A few new laws take effect Jan. 1 that relate to outdoors and natural resources, including one law that addresses wanton waste of game.
“They don’t want people just shooting animals just to shoot them,” said Sgt. Hank Frazier of the Illinois Conservation Police.
Public Act 98-0183 says: “It shall be unlawful for any person having control over harvested game mammals, game birds or migratory game birds for which there is a bag limit to wantonly waste or destroy the usable meat of the game.”
The law defines usable meat as “the breast meat of a game bird or migratory game bird and the hind ham and front shoulders of a game mammal.”
“It shall be unlawful for a person to place, leave, dump or abandon a wildlife carcass or parts of it along or upon a public right-of-way or highway or on public or private property, including a waterway or stream, without the permission of the owner or tenant.”
There are exceptions, such as animals killed under Section 2.37 of the wildlife code. Subject to the Illinois Endangered Species Act, the DNR “may authorize owners and tenants of lands or their agents to remove or destroy any wild bird or wild mammal when the wild bird or wild mammal is known to be destroying property or causing a risk to human health or safety upon his or her land.”
The other exception is under Section 3.22, which allows the DNR to permit the capture, banding or collecting of wildlife and to salvage dead or crippled wildlife for scientific purposes.
Here are three other new laws that take effect Jan. 1:
Mini Lacey Act — Public Act 98-0119 prohibits possession of wildlife or parts of wildlife that were taken in a manner that is illegal in the territory where the animal was taken. “It shall be unlawful to possess any species of wildlife or wildlife parts taken unlawfully in Illinois, any other state, or any other country, whether or not the wildlife or wildlife parts are indigenous to Illinois.” The statute of limitations for unlawful possession of wildlife or parts is 2 years.
Frazier said this amendment provides a kind of “mini” Lacey Act, which is a federal law that prohibits transporting illegally-taken game across state lines.
For example, the federal Lacey Act prohibits transporting an animal to Illinois that was killed or taken illegally in another state. The new state law also prohibits possession of that animal in Illinois, Frazier said.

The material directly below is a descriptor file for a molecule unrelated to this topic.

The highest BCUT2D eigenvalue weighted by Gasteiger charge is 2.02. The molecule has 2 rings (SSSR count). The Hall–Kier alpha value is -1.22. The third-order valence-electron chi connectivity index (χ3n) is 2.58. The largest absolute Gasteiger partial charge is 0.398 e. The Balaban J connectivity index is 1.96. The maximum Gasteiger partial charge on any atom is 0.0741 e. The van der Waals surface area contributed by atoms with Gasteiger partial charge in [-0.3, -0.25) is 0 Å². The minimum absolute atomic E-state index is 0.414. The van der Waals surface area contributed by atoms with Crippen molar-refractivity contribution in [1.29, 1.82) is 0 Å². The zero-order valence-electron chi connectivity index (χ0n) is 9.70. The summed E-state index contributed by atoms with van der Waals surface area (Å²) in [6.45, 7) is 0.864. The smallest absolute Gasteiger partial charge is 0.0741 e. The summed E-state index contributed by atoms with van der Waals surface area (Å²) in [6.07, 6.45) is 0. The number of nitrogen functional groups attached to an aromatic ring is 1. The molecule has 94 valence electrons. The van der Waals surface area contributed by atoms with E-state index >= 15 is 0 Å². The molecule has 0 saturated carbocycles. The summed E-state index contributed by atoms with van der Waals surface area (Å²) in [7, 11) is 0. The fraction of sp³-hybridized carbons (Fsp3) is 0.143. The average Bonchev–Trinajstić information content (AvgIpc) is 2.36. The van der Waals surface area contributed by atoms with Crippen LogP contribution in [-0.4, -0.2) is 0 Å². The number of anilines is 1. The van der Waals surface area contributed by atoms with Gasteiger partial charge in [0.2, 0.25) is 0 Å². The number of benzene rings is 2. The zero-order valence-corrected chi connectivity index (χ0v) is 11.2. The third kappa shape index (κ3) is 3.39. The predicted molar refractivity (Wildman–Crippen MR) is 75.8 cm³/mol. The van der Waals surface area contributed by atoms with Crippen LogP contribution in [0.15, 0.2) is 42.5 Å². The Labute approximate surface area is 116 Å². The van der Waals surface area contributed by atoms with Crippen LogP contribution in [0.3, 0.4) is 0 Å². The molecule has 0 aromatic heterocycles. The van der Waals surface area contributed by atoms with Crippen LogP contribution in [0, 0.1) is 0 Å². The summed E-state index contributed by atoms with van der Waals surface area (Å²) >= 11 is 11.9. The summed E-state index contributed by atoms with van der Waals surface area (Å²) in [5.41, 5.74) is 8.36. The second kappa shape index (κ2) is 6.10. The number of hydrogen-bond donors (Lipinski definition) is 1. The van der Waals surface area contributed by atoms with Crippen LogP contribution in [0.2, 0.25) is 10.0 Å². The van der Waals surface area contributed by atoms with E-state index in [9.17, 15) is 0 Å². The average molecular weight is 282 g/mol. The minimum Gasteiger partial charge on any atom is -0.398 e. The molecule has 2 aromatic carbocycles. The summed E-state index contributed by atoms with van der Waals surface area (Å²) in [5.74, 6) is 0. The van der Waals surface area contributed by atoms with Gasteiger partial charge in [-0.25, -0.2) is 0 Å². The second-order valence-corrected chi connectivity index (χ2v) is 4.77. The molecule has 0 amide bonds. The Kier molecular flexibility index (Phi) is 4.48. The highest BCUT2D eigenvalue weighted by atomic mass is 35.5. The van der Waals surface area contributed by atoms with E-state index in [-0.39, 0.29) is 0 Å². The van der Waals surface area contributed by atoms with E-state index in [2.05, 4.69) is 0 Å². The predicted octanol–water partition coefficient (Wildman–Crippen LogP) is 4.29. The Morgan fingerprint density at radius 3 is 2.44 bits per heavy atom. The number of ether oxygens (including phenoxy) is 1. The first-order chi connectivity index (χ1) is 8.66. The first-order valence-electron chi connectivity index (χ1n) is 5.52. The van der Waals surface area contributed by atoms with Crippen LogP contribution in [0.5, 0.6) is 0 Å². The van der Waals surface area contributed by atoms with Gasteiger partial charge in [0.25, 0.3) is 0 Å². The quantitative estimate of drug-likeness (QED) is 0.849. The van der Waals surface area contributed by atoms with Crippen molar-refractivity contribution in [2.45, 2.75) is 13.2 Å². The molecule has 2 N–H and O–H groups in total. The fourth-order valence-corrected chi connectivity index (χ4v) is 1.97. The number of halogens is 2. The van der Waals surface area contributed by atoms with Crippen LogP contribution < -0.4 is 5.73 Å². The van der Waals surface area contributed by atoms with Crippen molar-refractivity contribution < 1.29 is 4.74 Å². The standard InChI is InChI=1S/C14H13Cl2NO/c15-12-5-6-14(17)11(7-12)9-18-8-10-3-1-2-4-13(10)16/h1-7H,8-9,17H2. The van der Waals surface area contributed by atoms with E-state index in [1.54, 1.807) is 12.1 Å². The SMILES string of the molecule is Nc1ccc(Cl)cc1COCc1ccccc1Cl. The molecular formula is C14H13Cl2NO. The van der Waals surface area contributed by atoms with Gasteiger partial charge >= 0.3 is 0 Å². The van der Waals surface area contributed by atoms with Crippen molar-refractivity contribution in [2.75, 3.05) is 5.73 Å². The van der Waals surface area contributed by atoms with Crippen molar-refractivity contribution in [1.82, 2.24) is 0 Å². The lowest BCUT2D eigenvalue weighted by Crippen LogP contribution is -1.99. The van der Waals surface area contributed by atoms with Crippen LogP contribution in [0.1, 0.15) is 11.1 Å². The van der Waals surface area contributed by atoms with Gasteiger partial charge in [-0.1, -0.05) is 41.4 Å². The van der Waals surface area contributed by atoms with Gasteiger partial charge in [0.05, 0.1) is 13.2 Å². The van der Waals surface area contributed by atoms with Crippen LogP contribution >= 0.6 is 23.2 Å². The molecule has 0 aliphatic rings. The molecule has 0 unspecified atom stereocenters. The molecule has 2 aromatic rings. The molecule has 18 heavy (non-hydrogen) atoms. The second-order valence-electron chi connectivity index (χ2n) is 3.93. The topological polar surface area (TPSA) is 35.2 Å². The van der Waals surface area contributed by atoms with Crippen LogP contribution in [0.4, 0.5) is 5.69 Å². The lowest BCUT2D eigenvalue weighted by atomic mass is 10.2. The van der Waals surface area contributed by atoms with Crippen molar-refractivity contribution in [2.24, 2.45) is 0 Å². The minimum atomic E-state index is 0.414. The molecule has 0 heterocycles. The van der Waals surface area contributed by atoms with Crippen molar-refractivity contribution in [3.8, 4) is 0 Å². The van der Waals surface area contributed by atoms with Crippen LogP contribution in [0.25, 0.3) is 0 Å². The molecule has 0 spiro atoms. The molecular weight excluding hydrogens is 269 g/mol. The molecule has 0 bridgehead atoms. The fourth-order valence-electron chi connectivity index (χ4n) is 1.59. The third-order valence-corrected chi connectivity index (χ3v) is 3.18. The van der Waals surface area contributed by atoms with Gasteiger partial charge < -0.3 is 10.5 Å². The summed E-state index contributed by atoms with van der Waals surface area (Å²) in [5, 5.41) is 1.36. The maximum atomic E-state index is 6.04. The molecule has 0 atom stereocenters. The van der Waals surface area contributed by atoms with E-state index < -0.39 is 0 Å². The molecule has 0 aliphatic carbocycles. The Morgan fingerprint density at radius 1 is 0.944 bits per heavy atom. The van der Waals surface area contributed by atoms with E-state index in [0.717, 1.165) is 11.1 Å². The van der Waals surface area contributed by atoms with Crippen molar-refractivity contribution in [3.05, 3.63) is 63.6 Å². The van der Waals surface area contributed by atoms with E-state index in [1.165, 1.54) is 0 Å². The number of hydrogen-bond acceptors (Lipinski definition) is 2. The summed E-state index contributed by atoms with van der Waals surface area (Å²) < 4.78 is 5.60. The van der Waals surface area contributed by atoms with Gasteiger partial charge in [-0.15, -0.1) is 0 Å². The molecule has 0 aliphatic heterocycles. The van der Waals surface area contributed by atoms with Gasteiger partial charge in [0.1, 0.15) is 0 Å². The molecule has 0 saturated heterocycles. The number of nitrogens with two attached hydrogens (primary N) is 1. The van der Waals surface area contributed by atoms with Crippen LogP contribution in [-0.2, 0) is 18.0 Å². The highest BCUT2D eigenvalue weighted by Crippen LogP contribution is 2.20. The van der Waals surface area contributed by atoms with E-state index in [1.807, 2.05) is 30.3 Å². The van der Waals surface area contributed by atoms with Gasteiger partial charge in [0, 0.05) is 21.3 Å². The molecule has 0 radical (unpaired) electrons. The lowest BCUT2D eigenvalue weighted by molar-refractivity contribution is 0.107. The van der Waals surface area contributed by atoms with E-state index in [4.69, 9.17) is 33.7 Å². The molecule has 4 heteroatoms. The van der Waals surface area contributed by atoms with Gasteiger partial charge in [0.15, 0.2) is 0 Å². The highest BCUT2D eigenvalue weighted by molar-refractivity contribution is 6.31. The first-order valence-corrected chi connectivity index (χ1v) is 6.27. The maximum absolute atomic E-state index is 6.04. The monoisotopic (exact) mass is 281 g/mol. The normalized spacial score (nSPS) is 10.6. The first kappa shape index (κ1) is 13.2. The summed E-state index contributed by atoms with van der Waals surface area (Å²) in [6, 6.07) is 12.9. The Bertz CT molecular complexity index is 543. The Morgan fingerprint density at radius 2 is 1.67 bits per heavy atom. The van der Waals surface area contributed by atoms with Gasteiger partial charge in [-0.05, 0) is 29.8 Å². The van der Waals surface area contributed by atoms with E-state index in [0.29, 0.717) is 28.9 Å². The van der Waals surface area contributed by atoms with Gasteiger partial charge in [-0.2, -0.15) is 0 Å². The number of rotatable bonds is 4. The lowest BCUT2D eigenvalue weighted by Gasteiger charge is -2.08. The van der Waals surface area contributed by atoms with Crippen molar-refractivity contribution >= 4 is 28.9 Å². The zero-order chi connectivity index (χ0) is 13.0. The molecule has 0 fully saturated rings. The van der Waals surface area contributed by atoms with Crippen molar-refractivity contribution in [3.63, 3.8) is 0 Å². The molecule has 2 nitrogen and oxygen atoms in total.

Drunken boating — Public Act 98-0103 mandates chemical testing of a driver following a boating accident that results in personal injury or death. It authorizes suspension of a person's driver's license for operating a watercraft under the influence of alcohol or other intoxicating compounds. It provides that any person operating a watercraft involved in an accident shall be deemed to have given consent to the chemical testing of their blood, breath. An operator that refuses testing, or submits to testing that indicates a blood alcohol content of 0.08 percent or other drugs or intoxicating compounds, can have their driver's license suspended.
Commercial fishing licenses — Public Act 98-0336 provides that a commercial fisherman shall obtain a sport fishing license in addition to a commercial fishing license, and an individual assisting a licensed commercial fisherman also must obtain a sport fishing license. This law also provides that licensed commercial fishermen who wish to use their watercraft as a primary collection device for commercial fishes must first obtain a commercial watercraft device tag, and all watercraft used as a primary collection device must be legally licensed by the state and be in compliance with all Coast Guard boating regulations. An exemption is any person who takes Asian carp by the aid of a boat for non-commercial purposes.